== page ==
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Sun Dec 21, 2014, 04:05 PM

 

Growing up Catholic: Childhood memories that last a lifetime

6 hours ago • JACKIE HOGGINS

Parents once believed it was the job of Catholic school nuns to "teach their child about religion." Catholic scholar Robert Orsi said sisters “provided an indelible religious foundation and helped transform Catholics into one of the most educated, most successful segments of American society.”

Orsi, who holds the Grace Craddock Nagle Chair in Catholic Studies at Northwestern University, focuses his research on Catholic children between 1925 and 1975. Catholic children, especially those taught in Catholic schools, tended to be disciplined and extremely well-versed in their faith. The seven sacraments were essential, and children must understand complex theological concepts at an early age.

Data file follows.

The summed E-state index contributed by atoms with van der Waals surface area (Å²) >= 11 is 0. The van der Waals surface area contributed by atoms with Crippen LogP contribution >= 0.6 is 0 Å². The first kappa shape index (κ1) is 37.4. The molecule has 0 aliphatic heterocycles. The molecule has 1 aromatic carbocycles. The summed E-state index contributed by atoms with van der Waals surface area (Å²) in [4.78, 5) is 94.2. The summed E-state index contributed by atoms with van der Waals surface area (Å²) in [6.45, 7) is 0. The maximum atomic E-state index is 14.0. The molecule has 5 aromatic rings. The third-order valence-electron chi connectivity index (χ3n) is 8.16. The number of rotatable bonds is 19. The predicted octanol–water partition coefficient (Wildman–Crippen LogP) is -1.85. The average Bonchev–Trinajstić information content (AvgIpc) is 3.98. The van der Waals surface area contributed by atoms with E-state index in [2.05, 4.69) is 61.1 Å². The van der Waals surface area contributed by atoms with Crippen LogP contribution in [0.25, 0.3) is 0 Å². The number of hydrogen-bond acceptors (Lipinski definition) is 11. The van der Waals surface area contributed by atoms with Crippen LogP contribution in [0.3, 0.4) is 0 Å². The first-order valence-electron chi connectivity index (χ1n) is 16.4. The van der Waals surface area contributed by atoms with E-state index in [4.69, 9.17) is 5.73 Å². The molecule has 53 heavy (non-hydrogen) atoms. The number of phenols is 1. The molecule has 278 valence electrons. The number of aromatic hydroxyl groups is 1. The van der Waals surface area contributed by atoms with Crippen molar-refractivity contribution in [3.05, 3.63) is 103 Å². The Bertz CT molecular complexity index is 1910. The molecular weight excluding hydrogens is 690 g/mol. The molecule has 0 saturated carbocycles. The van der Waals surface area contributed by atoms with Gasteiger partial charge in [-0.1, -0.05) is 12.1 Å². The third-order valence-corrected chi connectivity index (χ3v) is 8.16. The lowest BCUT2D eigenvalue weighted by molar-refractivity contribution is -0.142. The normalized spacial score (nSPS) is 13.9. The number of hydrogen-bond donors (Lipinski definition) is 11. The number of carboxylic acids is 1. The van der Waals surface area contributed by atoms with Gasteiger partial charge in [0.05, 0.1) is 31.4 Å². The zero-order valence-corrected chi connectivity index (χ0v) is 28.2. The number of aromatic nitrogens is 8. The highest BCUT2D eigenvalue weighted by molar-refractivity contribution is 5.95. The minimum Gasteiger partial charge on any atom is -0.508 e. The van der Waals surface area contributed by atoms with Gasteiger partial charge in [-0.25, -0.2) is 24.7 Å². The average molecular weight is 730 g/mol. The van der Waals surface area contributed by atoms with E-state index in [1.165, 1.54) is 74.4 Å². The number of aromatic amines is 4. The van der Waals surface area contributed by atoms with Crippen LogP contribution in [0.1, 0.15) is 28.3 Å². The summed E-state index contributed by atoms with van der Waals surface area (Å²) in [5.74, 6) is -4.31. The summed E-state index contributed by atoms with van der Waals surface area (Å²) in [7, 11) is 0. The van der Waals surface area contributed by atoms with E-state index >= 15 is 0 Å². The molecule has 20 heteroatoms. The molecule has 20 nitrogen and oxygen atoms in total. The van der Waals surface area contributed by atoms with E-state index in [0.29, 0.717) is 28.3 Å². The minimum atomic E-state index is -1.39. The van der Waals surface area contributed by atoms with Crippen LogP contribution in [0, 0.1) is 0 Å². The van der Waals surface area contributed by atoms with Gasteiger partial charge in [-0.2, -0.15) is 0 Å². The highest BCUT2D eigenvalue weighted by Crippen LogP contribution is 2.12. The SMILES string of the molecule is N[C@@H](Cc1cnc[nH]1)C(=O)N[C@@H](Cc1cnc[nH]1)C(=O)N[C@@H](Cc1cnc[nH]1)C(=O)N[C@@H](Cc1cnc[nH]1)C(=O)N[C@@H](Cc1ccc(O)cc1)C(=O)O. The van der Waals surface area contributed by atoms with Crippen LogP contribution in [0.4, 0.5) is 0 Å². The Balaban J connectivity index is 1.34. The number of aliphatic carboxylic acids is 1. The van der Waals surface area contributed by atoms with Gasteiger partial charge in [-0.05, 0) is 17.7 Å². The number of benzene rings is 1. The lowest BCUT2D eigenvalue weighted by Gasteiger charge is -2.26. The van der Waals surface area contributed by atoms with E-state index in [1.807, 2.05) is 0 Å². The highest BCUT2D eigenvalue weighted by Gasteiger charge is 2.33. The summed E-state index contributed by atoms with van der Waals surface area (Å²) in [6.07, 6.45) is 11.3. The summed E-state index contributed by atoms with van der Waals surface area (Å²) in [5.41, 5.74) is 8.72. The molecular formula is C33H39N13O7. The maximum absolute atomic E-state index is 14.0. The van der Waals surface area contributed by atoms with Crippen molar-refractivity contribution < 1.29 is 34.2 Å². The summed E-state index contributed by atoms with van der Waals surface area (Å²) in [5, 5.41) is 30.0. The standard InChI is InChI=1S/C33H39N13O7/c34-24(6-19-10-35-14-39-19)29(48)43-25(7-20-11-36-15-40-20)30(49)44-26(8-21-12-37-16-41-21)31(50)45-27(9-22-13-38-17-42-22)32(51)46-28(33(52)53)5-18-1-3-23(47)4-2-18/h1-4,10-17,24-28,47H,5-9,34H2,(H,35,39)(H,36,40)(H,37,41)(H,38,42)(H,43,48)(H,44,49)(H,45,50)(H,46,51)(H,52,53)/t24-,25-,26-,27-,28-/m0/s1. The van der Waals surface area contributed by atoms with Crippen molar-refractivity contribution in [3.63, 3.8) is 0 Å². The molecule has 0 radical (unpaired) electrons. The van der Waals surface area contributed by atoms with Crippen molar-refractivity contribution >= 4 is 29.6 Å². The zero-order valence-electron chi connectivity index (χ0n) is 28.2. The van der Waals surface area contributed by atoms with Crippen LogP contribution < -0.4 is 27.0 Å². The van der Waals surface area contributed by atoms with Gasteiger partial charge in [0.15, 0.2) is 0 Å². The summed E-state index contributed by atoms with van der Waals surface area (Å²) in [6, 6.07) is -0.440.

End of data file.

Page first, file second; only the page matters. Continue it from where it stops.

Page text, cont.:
Today, those long-ago children are adults. Often, they like to emphasize the distance they have traveled, intellectually and spiritually, since they memorized the questions and answers of their little catechisms. Still, they received a priceless gift. Thanks to adults who taught them their faith, Orsi said, “the world made sense.”

I was baptized Catholic. My first memories of mass are being left behind in the pew during communion. My sister and I offered each other Necco wafers while the adults were kneeling at the altar. We'd cup our hands, bow our heads and pretend to say something solemn.

http://wcfcourier.com/special-section/cvcs-tab/growing-up-catholic-childhood-memories-that-last-a-lifetime/article_9537a678-ff8f-5d8d-8bb6-58489320d4f8.html

http://www.religion.northwestern.edu/faculty/orsi.html

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